W D Gann discovered a new way of forecasting the markets. This month, we focus more on their practical use and discuss how he used them to construct annual forecasts, among other applications.

One of the challenges with early Gann is he was never forthcoming about his strategies. Indeed, in 1909, Gann clearly stated that he would not disclose his actual forecasting method. However, that doesn’t mean he wasn’t helpful to those who wanted to learn. The evidence overwhelmingly suggests that Gann also had a strong desire to help others in their trading activities.

Gann’s early attempts to reconcile these two conflicting goals included the publication of a daily letter that advised on when to buy and sell stocks, cotton and wheat (advertised in The New York Herald between April and November 1909). In 1910 he published a booklet titled “Speculation a Profitable Profession: A Course of Instruction on Stocks,” and in 1911 Gann sold a mechanical method, based on fixed rules, for trading in stocks and commodities (see The [New York] Sun, Tuesday Dec. 19, 1911, page 10).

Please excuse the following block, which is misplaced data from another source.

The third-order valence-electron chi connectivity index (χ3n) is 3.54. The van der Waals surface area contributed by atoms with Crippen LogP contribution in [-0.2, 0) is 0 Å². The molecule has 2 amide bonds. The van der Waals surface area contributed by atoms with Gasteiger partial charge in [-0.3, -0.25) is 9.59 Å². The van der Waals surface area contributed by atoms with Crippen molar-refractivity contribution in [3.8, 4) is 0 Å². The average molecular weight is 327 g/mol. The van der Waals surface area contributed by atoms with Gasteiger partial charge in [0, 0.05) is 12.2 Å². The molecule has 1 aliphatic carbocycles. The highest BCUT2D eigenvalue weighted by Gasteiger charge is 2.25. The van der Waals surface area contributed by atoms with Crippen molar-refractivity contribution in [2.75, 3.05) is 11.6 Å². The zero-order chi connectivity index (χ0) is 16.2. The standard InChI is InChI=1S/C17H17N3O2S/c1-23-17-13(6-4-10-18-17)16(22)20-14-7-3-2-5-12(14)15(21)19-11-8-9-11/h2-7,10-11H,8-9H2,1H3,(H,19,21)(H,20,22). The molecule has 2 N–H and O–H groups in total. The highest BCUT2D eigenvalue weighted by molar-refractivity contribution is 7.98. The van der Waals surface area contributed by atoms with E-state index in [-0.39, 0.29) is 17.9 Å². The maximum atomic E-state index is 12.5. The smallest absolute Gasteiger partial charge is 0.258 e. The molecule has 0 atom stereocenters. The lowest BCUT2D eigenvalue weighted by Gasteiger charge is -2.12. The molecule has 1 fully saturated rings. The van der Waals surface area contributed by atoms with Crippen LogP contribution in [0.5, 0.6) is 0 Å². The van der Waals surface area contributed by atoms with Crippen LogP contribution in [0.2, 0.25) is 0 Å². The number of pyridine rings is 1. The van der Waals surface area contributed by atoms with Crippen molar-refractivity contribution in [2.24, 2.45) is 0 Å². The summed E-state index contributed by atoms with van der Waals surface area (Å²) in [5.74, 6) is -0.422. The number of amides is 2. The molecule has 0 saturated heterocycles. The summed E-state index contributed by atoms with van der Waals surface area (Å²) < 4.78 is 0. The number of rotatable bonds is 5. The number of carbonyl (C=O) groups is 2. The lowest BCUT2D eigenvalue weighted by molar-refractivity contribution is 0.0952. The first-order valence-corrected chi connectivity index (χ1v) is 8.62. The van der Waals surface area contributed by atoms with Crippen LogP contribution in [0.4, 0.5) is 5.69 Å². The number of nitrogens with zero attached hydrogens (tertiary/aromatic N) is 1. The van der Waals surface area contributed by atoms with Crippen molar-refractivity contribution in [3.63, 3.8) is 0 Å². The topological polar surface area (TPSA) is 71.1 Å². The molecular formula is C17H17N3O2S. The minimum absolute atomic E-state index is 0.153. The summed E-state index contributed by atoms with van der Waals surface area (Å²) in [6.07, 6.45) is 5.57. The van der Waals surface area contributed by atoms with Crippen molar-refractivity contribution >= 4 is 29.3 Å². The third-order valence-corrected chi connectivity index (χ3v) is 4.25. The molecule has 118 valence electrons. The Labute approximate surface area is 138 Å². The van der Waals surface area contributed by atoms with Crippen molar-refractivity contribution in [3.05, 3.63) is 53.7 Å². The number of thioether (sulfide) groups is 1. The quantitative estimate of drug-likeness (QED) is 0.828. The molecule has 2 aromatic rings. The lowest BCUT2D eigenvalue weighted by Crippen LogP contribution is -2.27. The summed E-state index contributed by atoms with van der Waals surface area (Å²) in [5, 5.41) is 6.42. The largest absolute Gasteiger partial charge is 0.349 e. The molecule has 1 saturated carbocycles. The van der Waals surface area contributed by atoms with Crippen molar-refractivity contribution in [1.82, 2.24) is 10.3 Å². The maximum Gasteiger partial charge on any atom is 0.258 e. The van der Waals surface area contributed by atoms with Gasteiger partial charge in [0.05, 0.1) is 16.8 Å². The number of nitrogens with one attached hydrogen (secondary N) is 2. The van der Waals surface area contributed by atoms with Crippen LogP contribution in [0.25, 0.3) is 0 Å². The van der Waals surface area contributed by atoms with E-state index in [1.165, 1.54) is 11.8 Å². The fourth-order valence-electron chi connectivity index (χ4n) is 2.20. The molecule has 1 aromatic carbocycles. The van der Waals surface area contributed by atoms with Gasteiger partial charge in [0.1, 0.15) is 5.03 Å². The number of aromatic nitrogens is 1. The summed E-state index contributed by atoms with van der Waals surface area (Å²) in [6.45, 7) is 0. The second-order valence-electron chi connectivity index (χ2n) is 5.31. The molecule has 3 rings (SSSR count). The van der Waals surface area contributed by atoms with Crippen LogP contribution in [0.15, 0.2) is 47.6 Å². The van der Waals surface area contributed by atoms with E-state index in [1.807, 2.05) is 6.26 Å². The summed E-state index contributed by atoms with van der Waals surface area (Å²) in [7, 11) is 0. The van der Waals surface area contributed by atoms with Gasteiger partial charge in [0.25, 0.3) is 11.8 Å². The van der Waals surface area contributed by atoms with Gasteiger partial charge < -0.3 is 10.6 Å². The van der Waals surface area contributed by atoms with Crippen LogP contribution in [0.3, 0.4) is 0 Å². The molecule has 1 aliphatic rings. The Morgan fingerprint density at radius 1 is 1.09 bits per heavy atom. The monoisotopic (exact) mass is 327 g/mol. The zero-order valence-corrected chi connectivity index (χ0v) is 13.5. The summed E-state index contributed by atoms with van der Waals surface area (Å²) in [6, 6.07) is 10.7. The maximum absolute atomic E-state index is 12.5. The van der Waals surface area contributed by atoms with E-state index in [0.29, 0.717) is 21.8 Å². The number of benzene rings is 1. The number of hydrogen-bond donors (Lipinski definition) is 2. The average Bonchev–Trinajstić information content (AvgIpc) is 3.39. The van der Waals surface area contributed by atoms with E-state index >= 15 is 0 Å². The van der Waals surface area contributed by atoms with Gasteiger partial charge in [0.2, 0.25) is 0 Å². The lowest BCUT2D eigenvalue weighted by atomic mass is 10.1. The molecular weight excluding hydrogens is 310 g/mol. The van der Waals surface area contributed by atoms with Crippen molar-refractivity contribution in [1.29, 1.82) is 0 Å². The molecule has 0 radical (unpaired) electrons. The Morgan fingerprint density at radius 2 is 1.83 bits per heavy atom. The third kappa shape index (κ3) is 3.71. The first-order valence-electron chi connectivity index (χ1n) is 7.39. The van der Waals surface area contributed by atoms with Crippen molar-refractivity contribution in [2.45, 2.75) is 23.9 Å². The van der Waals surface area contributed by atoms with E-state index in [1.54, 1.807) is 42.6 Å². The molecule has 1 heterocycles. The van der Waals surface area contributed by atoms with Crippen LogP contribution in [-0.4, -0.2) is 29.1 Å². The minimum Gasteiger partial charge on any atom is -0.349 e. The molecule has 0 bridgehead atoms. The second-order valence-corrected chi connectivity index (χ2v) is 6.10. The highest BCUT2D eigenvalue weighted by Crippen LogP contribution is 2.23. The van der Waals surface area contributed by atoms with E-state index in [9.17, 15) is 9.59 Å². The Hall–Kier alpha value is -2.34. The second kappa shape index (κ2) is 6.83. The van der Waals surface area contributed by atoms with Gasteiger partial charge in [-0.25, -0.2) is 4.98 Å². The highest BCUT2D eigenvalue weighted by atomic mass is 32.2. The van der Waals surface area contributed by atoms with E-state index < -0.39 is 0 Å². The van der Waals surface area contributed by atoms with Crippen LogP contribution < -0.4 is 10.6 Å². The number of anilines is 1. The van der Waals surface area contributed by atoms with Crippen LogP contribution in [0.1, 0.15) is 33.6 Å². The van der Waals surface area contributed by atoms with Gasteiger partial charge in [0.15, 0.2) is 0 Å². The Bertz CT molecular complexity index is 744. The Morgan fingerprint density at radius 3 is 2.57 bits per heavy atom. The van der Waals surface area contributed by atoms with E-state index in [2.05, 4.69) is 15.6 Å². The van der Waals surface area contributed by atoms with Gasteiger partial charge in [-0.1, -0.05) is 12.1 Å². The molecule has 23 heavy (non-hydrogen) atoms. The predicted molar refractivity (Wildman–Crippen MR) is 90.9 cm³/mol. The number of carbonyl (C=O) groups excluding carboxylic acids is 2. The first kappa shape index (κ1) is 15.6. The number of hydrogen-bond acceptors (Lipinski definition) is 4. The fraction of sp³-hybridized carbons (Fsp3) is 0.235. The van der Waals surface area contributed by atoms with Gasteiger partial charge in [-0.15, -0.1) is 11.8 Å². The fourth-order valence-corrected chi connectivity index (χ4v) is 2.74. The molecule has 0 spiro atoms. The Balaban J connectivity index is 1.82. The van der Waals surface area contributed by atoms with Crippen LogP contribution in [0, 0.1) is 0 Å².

In 1918 Gann published his first annual forecast, which was his latest means of helping his clients in their trading activities, but without disclosing his actual forecasting method. Gann published this forecast for the stock market for 1919 on Dec. 16, 1918. It included a short textual commentary.

However, Gann’s annual stock market forecast for 1922 included, for the first time, a chart that forecasted the trend of industrial stocks and a separate chart that forecasted the trend of railroad stocks. Also for 1922, Gann produced (apparently for the first time) an annual forecast for cotton and for grains, both of which included commentary and a chart. Gann stated that his grain forecast was “Made up principally for wheat, although corn should follow it very closely (see “Forecasting grains,” below).

Gann subsequently added additional commodities to his service and he continued producing annual forecasts for the rest of his life. Then in 1923, he wrote the first of seven books, titled “Truth of the Stock Tape,” and he continued producing courses on trading the stock and commodity markets. Overall, the evidence suggests that from 1909 until his death in 1955, Gann pursued in his professional activities two conflicting goals: Helping others become better traders and keeping his actual forecasting method secret—a model often duplicated.